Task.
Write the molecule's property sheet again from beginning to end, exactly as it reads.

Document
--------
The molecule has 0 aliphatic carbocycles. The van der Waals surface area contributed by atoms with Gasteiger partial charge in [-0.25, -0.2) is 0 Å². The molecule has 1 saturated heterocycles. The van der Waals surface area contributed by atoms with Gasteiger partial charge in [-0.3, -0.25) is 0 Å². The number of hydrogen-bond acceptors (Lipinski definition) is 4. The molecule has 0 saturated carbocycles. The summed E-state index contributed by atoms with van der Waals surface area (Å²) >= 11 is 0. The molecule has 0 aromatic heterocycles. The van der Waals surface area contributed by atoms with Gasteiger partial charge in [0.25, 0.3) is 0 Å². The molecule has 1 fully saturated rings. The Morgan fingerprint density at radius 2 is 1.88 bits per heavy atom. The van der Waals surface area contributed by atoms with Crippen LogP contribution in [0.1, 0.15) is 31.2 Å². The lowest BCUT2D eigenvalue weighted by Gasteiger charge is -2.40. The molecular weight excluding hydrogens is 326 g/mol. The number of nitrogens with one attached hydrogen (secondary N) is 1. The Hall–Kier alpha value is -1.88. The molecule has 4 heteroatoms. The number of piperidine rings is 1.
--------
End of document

The molecule has 0 aliphatic carbocycles. The van der Waals surface area contributed by atoms with Gasteiger partial charge in [-0.25, -0.2) is 0 Å². The molecule has 1 saturated heterocycles. The van der Waals surface area contributed by atoms with Gasteiger partial charge in [-0.3, -0.25) is 0 Å². The number of hydrogen-bond acceptors (Lipinski definition) is 4. The molecule has 0 saturated carbocycles. The summed E-state index contributed by atoms with van der Waals surface area (Å²) >= 11 is 0. The molecule has 0 aromatic heterocycles. The van der Waals surface area contributed by atoms with Gasteiger partial charge in [0.25, 0.3) is 0 Å². The molecule has 1 fully saturated rings. The Morgan fingerprint density at radius 2 is 1.88 bits per heavy atom. The van der Waals surface area contributed by atoms with Crippen LogP contribution in [0.1, 0.15) is 31.2 Å². The lowest BCUT2D eigenvalue weighted by Gasteiger charge is -2.40. The molecular weight excluding hydrogens is 326 g/mol. The number of nitrogens with one attached hydrogen (secondary N) is 1. The Hall–Kier alpha value is -1.88. The molecule has 4 heteroatoms. The number of piperidine rings is 1.